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CS Foo, KH Tay, T Ravintharan
Correspondence: Dr Chek Siang Foo, firstname.lastname@example.org
Introduction Laparoscopic adjustable gastric banding (LAGB) has been used for the treatment of obesity, being shown in western populations to be a safe and effective option. We present the results of our experience in the use of LAGB in the treatment of obesity.
Methods A retrospective review of all patients who underwent LAGB from February 1999 to June 2004 was made from a prospectively collected database. Pre-operative comorbidities, height, weight and body mass index (BMI) were recorded and compared with post-operative results. Operative times, length of stay and complications were also noted.
Results 38 consecutive patients underwent LAGB. The 16 male and 22 female patients had a mean age of 37.6 years (range 19 to 62 years) and a mean BMI of 42.7 kg per square metre (range 28.8 to 78.4 kg per square metre). Nine were done utilising the perigastric approach, and the other 29 with the pars flaccida approach. There were no open conversions. Overall peri-operative morbidity was encountered in two (5.3 percent) patients, with a minor liver laceration and a capsular splenic laceration in separate patients. There were no post-operative complications. One (2.7 percent) patient had the band removed at 29 months post-operatively on request. There were no mortalities. Mean follow-up period was 13 months (range one to 56 months). Mean BMI decreased to 40.7, 38.7, 37.4, 34.1 and 32.9 kg per square metre, respectively, at one week, one, six, 12 and 18 months post-operatively.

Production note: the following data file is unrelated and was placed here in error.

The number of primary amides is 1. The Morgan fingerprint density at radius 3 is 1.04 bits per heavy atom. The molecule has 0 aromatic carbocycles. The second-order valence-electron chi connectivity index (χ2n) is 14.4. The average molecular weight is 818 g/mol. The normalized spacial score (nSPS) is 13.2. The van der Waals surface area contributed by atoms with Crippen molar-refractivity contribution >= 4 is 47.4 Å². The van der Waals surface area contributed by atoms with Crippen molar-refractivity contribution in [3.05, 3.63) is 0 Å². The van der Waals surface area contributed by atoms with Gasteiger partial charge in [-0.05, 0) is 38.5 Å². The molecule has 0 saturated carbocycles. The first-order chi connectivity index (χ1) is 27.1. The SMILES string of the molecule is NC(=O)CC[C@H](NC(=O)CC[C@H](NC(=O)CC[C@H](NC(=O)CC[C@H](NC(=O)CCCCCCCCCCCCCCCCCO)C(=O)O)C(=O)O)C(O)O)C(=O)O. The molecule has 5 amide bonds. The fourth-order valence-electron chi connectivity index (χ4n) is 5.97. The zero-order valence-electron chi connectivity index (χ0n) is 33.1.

Conclusion LAGB is a feasible modality in the multifaceted approach to treatment of morbid obesity. The results from our follow-up are comparable to larger series in western populations, with a similar safety profile.
Keywords: bariatric surgery, gastric banding, laparoscopic adjustable gastric banding, laparoscopic surgery, obesity
Singapore Med J 2005; 46(9): 465-470